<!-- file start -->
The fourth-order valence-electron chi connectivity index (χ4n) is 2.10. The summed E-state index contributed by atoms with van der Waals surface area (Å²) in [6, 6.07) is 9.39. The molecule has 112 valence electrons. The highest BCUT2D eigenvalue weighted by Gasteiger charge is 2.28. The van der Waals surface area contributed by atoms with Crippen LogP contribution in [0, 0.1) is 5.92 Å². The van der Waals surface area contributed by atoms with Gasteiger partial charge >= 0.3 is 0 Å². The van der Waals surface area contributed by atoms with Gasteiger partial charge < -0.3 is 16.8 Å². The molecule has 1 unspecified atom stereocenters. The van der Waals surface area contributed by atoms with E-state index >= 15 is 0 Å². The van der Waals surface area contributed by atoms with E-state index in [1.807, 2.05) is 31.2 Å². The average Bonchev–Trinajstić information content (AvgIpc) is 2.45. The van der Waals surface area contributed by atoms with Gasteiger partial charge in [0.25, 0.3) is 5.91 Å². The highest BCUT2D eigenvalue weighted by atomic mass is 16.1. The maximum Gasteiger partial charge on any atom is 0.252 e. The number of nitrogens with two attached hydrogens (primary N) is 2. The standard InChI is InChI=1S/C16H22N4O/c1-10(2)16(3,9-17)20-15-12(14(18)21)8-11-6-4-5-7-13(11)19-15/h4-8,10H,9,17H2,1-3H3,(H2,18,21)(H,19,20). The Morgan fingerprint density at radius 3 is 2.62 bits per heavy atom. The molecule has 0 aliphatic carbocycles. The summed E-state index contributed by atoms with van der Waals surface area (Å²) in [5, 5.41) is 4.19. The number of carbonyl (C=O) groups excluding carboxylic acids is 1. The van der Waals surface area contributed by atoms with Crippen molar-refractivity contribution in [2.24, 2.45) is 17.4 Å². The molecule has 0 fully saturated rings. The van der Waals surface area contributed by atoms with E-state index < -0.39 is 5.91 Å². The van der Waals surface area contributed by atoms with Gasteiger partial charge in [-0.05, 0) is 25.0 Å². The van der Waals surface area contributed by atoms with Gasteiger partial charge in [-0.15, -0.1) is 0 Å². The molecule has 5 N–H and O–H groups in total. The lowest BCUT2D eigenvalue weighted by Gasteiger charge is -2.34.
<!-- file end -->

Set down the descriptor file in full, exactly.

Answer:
The fourth-order valence-electron chi connectivity index (χ4n) is 2.10. The summed E-state index contributed by atoms with van der Waals surface area (Å²) in [6, 6.07) is 9.39. The molecule has 112 valence electrons. The highest BCUT2D eigenvalue weighted by Gasteiger charge is 2.28. The van der Waals surface area contributed by atoms with Crippen LogP contribution in [0, 0.1) is 5.92 Å². The van der Waals surface area contributed by atoms with Gasteiger partial charge >= 0.3 is 0 Å². The van der Waals surface area contributed by atoms with Gasteiger partial charge < -0.3 is 16.8 Å². The molecule has 1 unspecified atom stereocenters. The van der Waals surface area contributed by atoms with E-state index >= 15 is 0 Å². The van der Waals surface area contributed by atoms with E-state index in [1.807, 2.05) is 31.2 Å². The average Bonchev–Trinajstić information content (AvgIpc) is 2.45. The van der Waals surface area contributed by atoms with Gasteiger partial charge in [0.25, 0.3) is 5.91 Å². The highest BCUT2D eigenvalue weighted by atomic mass is 16.1. The maximum Gasteiger partial charge on any atom is 0.252 e. The number of nitrogens with two attached hydrogens (primary N) is 2. The standard InChI is InChI=1S/C16H22N4O/c1-10(2)16(3,9-17)20-15-12(14(18)21)8-11-6-4-5-7-13(11)19-15/h4-8,10H,9,17H2,1-3H3,(H2,18,21)(H,19,20). The Morgan fingerprint density at radius 3 is 2.62 bits per heavy atom. The molecule has 0 aliphatic carbocycles. The summed E-state index contributed by atoms with van der Waals surface area (Å²) in [5, 5.41) is 4.19. The number of carbonyl (C=O) groups excluding carboxylic acids is 1. The van der Waals surface area contributed by atoms with Crippen molar-refractivity contribution in [2.24, 2.45) is 17.4 Å². The molecule has 0 fully saturated rings. The van der Waals surface area contributed by atoms with E-state index < -0.39 is 5.91 Å². The van der Waals surface area contributed by atoms with Gasteiger partial charge in [-0.05, 0) is 25.0 Å². The van der Waals surface area contributed by atoms with Gasteiger partial charge in [-0.15, -0.1) is 0 Å². The molecule has 5 N–H and O–H groups in total. The lowest BCUT2D eigenvalue weighted by Gasteiger charge is -2.34.